University of Massachusetts Press

Public History in Historical Perspective

Marla Miller

Published by: University of Massachusetts Press

Go

Browse Books in Series:

Public History in Historical Perspective

previous PREV 1 2

Results 11-13 of 13

:
:
Access Restricted no This search result is for a Book

The Spirit of 1976

Commerce, Community, and the Politics of Commemoration

Tammy Gordon

The most important national commemoration of the twentieth century, the 1976 bicentennial celebration gave rise to a broad-ranging debate over how the American Revolution should be remembered and represented. Federal planners seeking an uncritical glorification of the nation’s founding came up against an array of constituencies with other interests and objectives. Inspired by the “new social history” that looked at the past “from the bottom up,” Americans who had previously been disenfranchised by traditional national narratives—African Americans, women, American Indians, workers, young people—demanded a voice and representation in the planning. Local communities, similarly suspicious of federal direction, sought control over their own bicentennial events. Corporate representatives promoted an approach that championed the convergence of patriotism and private enterprise, while commercial interests applied the marketing techniques of an expanding consumerism to hawk every imaginable kind of patriotic souvenir to all of these groups. The end result of these competing efforts, Tammy S. Gordon shows, was a national celebration that reflected some common themes, including a mistrust of federal power, an embrace of decentralized authority, and a new cultural emphasis on the importance of the self. The American Revolution Bicentennial can thus be seen as both a product of the social and political changes of the 1960s and a harbinger of things to come. After 1976, the postwar myth of a consensus view of American history came to an end, ensuring that future national commemorations would continue to be contested.

Access Restricted no This search result is for a Book

The Stages of Memory

Reflections on Memorial Art, Loss, and the Spaces Between

James E. Young

From around the world, whether for New York City’s 9/11 Memorial, at exhibits devoted to the arts of Holocaust memory, or throughout Norway’s memorial process for the murders at Utøya, James E. Young has been called on to help guide the grief stricken and survivors in how to mark their losses. This poignant, beautifully written collection of essays offers personal and professional considerations of what Young calls the “stages of memory,” acts of commemoration that include spontaneous memorials of flowers and candles as well as permanent structures integrated into sites of tragedy. As he traces an arc of memorial forms that spans continents and decades, Young returns to the questions that preoccupy survivors, architects, artists, and writers: How to articulate a void without filling it in? How to formalize irreparable loss without seeming to repair it? Richly illustrated, the volume is essential reading for those engaged in the processes of public memory and commemoration and for readers concerned about how we remember terrible losses.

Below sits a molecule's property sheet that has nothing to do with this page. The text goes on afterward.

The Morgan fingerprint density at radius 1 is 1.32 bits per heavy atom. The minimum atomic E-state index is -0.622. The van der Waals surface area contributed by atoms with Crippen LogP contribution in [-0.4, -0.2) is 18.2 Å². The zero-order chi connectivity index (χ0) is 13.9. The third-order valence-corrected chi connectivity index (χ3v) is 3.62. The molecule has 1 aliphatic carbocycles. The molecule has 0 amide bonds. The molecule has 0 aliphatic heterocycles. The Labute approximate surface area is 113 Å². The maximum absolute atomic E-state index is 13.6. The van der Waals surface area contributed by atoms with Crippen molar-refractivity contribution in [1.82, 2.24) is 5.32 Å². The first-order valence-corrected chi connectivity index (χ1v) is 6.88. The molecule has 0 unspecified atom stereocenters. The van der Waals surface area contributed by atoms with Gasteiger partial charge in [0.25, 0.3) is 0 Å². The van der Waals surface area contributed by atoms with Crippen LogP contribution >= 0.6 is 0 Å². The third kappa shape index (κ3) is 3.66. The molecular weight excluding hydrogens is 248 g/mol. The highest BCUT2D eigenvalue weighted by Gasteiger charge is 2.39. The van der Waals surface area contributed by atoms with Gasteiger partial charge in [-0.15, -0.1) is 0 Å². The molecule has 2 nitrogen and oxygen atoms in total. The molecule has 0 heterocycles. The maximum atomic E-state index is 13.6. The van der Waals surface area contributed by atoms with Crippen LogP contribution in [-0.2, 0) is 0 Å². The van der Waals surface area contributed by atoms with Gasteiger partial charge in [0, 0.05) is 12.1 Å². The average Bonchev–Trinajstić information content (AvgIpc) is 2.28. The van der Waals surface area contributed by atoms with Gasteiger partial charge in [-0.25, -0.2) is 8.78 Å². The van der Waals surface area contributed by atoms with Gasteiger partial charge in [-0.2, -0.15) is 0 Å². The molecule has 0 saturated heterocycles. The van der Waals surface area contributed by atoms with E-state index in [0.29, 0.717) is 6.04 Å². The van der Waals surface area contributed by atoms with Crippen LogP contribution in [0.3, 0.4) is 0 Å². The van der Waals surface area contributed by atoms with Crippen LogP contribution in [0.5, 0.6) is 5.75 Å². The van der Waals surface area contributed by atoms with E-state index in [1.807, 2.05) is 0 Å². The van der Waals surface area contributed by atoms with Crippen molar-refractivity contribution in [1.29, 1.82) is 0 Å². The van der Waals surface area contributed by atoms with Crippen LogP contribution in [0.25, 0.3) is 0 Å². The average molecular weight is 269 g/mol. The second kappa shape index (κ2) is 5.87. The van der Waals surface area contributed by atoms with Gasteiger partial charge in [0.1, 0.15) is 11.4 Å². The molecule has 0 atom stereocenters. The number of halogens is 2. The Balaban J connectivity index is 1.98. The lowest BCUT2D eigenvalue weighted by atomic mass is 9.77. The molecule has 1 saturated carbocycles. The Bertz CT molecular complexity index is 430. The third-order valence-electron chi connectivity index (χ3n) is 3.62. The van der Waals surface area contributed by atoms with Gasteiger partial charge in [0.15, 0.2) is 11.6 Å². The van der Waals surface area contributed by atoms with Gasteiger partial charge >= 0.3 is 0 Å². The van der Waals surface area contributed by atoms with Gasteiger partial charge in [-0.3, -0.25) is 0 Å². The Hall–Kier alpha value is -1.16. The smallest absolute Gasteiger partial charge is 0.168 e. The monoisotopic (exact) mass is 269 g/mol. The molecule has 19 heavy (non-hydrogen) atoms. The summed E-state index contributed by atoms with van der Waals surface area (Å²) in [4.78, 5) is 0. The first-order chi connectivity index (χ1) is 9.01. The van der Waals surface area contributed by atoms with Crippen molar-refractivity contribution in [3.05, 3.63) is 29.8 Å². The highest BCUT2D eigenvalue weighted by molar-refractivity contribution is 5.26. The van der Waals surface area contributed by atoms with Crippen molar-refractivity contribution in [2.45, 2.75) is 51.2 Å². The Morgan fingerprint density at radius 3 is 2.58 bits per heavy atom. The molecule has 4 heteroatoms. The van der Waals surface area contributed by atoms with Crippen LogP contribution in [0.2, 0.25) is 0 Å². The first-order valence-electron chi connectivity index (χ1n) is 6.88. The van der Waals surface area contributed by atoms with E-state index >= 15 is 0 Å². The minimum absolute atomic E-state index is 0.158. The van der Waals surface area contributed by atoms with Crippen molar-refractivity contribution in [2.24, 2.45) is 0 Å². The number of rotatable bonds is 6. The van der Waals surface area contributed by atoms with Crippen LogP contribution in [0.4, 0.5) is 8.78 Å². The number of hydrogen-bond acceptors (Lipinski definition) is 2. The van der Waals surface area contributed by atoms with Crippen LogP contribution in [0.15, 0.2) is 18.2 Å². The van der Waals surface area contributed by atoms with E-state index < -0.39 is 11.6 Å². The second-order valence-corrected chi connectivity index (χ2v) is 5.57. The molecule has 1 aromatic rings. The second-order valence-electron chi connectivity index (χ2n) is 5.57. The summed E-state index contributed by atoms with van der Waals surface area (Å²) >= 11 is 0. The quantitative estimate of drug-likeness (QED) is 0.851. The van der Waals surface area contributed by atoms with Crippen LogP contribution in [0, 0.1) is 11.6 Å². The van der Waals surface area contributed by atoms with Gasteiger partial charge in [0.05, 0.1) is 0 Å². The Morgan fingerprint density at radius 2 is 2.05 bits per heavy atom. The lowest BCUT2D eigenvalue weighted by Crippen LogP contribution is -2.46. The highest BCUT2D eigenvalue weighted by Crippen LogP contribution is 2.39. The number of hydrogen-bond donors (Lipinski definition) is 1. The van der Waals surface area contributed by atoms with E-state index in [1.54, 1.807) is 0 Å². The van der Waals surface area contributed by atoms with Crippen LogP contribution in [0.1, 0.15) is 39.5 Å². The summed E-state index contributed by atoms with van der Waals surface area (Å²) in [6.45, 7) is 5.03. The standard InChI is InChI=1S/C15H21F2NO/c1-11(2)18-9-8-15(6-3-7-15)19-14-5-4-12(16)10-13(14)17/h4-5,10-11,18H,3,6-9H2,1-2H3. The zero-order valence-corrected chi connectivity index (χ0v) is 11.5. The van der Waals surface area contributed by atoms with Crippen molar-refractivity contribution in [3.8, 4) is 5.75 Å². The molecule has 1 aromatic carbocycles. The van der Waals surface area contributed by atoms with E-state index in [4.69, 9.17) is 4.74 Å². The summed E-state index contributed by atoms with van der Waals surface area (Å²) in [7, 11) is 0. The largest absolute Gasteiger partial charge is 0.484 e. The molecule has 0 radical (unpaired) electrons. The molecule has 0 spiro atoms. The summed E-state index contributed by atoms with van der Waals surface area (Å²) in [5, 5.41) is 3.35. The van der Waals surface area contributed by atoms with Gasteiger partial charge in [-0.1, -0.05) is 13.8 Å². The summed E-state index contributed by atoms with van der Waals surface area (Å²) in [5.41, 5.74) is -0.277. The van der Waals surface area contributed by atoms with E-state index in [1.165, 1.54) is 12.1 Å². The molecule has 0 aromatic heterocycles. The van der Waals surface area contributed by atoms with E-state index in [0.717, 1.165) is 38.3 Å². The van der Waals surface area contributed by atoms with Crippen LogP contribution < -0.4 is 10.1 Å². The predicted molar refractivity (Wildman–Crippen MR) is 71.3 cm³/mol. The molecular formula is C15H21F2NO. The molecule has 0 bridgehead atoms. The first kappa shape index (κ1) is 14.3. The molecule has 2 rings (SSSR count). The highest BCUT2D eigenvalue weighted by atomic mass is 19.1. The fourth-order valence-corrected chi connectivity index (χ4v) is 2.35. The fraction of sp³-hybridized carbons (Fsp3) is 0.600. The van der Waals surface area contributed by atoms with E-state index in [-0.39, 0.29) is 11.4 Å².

Access Restricted no This search result is for a Book

The Wages of History

Emotional Labor on Public History's Front Lines

Amy Tyson

Anyone who has encountered costumed workers at a living history museum may well have wondered what their jobs are like, churning butter or firing muskets while dressed in period clothing. In The Wages of History, Amy Tyson enters the world of the public history interpreters at Minnesota’s Historic Fort Snelling to investigate how they understand their roles and experience their daily work. Drawing on archival research, personal interviews, and participant observation, she reframes the current discourse on history museums by analyzing interpreters as laborers within the larger service and knowledge economies. Although many who are drawn to such work initially see it as a privilege—an opportunity to connect with the public in meaningful ways through the medium of history—the realities of the job almost inevitably alter that view. Not only do interpreters make considerable sacrifices, both emotional and financial, in order to pursue their work, but their sense of special status can lead them to avoid confronting troubling conditions on the job, at times fueling tensions in the workplace. This case study also offers insights—many drawn from the author’s seven years of working as an interpreter at Fort Snelling—into the way gendered roles and behaviors from the past play out among the workers, the importance of creative autonomy to historical interpreters, and the ways those on public history’s front lines both resist and embrace the site’s more difficult and painful histories relating to slavery and American Indian genocide.

previous PREV 1 2

Results 11-13 of 13

:
:

Return to Browse All Series on Project MUSE

Series

Public History in Historical Perspective

Content Type

  • (13)

Access

  • You have access to this content
  • Free sample
  • Open Access
  • Restricted Access